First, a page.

seemed td credit all the trouble to "the
voice" that Is,' to the British elector In
action as an auditor.
Every speaker, of course, tries to be
patient Under thestraln of the heckling.
sometimes a clever speaker can turn a
Drexel, the Shoeman, Floats Prof
fered Fortune in Spain. -
Antedllavlan Scheme to Cot Barkers
( Loose from Their Money Tried
In Vain by Laiy Chap
In Madrid.
question to the discomfiture of the heckler,
and that makes for peace and order. Again
a speaker Is given an opportunity to turn
a pretty point by the aid of a chance re
mark of "the voice." . Sometimes, It Is
whispered, speakefs have been known to
arrange with sorae free and unterrlfled
heckler for a few Interruptions at Just the
psychological moment. For bad as it is to
be heckled, It Is Infinitely worse to bo
But when Lord Cheylesmore and Lord
Donoughmore attempted to plead the case
of the peers to an audience In Coventry
the heckler reached his climax. He an
nounced In tuneful song that he. collectively
considered, did not Intend to go home until
the following morning. The only local sup
porter of the peers was hustled off the
stage, but the two noble lords were forced
to stay and hear the singing 'for several
The British elector with a taste for ex-'
citing fun has his inning at election time.
And If a peer Is his particular aversion, as
seems to be the case, the heckler was
happy during this campaign, for never be
stump In England. If the House of, I,ordn
ever gets complete control of the Brltlnh
constitution it certainly will knock out the
clause protecting the boors and the heck
Icjrs. ,
t nxosBio j. stASsrnr.
- The British psllbinder. t
' ,
Aaetaev Bxoase.
"Why do you delay meeting that fighter?
Tou aren't afraid of him, are your'
"Afraid T I should say not!" replied the
Then what's the trouble?"
"Well, tol teil the truth. I hold him
In such hatred and contempt that I can't
bring myself to the, point of getting Into
the ring and shakJug hands with him, even
as a formality.'
celved In Omaha recently from Madrid.
Spain, by several leading Omaha people,
among whom may be named Herman
Drexel, Thomas A. Fry and B. J. Drum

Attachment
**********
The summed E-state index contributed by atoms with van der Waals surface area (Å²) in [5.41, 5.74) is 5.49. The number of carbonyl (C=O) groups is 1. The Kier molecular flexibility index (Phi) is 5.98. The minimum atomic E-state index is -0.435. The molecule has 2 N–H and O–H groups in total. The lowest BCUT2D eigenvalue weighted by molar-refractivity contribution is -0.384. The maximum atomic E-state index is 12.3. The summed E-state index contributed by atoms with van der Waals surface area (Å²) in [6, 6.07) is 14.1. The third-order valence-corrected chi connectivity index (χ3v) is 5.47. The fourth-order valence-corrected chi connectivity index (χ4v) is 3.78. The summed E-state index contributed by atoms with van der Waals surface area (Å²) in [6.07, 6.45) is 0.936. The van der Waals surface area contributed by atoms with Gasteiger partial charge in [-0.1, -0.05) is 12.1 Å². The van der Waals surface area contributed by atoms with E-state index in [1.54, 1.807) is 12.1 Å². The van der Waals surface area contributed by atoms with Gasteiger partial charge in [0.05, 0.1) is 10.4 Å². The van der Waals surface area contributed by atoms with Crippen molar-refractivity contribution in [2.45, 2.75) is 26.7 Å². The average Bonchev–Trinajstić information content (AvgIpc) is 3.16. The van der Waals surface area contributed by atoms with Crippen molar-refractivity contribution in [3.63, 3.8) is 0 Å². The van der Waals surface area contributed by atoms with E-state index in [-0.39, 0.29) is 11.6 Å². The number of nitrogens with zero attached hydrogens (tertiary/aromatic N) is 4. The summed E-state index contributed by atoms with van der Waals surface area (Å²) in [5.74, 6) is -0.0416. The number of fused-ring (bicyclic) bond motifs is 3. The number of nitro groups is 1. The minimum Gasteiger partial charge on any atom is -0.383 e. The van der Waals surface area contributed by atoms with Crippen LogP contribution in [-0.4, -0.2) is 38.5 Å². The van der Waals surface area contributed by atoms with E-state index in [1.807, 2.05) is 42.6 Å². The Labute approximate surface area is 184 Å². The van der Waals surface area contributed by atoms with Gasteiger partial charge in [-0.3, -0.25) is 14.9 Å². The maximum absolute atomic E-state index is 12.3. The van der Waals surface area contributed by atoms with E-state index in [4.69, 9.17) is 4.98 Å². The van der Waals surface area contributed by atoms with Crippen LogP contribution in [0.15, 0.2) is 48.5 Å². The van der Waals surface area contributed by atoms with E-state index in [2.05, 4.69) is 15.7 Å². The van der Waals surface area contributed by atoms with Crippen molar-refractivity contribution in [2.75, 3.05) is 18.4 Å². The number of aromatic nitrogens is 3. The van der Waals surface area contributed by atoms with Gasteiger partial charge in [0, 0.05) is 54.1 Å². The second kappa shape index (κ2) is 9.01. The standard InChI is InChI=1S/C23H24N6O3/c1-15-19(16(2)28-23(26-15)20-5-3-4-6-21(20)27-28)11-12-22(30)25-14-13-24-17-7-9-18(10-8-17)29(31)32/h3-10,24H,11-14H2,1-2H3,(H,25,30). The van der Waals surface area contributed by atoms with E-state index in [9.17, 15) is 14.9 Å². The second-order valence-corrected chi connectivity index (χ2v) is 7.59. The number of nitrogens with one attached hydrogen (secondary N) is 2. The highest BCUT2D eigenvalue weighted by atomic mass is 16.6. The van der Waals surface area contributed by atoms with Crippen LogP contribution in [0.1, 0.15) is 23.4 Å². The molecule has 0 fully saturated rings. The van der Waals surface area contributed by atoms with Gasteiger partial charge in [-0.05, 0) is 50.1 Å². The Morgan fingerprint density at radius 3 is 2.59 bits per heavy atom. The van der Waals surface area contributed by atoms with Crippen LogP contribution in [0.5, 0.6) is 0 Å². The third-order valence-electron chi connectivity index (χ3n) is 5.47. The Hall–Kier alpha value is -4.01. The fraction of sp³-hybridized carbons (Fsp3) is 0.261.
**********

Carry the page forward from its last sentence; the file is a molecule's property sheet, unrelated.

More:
- In the .letter to Mr. Drexel the Spanish
pi.soner signs himself as Jose Salgado
Drexel, and desires the answer to be sent
in care of the "good chaplain," Senor Don
Juan Manar, Argandadel Rey, Province
de Madrid, Espana. v
In this Instance Jose Drexel tells that
he accumulated his fortune during the dig
ging of the Panama canal under Ferdinand
de LesBeps. Through the failure of the
canal scheme, h"e got mixed up with the
laws of France and Spain, and while trying
to escape with his beautiful young daugh
ter he was arrested at Gibraltar. The
secreted draft which is hidden In London
amounts "to about tfOO.OOO In. American
money, and JoBe propoHcs to his Uncle'
Herman Drexel that the latter Is to take
charge of the beautiful daughter, educate
her, live himself upon the Interest of the
tfiOO.OOO and then take one-fourth of It for
his trouble.
The letter Is a pathetic one, particularly
where It refers to the beautiful daughter,
and her loneliness and helplessness, and
how much she Is in need of the care of
her uncle.
"Tobos estamos sujetos a errar." That
Is an old Spanish proverb meaning that
the whole bunch of us is liable to get taken
In badly should we nibble at every propo
sition that comes out'of Spain.
Once again the country la being flooded
with letters from some alleged unfor-nates,-
who are doing the Edmund Dantes
act In some Spanish prison. He Is, as of
yore, the possessor of an alluring bunch of
almoleons, which Just prior to his arrest
he had converted into a draft and de
posited In a secret drawer In his trunk,
which is in a boarding house In London,
so that the minions of King Alfonso can
not get hold of the cash. It Is secure. be
yond the reach of detectives.
There are i-evetal, variations of the story
of the modern Edmond Dantes, but one of
the favorite plans Is for the writer of
the letter from Spain to claim to be a
distant relative of the recipient of the
letter, through an American marriage of
his ma, and that' he wants the recipient
to open up a correspondence with him
through tho "good" chaplain of. the prison
in which he Is confined, In order that
plansvmay be devised whereby the secret
drawer In the London trunk in the obscure
boarding house may be secured, the draft
obtained and brought to America, and then
the proceeds or a big percentage of them
will be dtvidid with the recipient.
In Vague Innuendo.
These letters are written with a pur-
rutualu . . a s i . . I . . .. . . a . A . i . 1 . .. . . .1 ! . . .!
" "I"5'..15"' x" thehntent to Imitate certain Spanish piovln-
ctallsms in order to give them a semblance
of genuineness, but the plot Is as old us
and has often- been
Omaha's First Skyscraper
human credulity.
worked In Its' present form. ,
These first letters are suit merely as a
lure. They give In detail the story of the
fortune of the prisoner, how he inherited
It, his "relationship to the recipient, tells
but little why he Is In prison, except to
Intimate that he Is a political prlsouW.
The recipient. If he bites at the romantic
story, will shortly thereafter receive an
other letter asking him or her to cough
up a hatful of doubloons to meet the ex
penses of sending an agent to London or
Paris or Tlmbuctoo to get the mysterious
trunk. If be sends the stuff, there Is no
-third chapter.
Letters of this character have been re-
.1, pi .. i ' .....ijpeyjpjia.. ji mi j mm, m . ' i.
1 ' I
::::: U&i. t W 3, f 'V
.... ' h
v, ...
i i --!-
"-. II".:.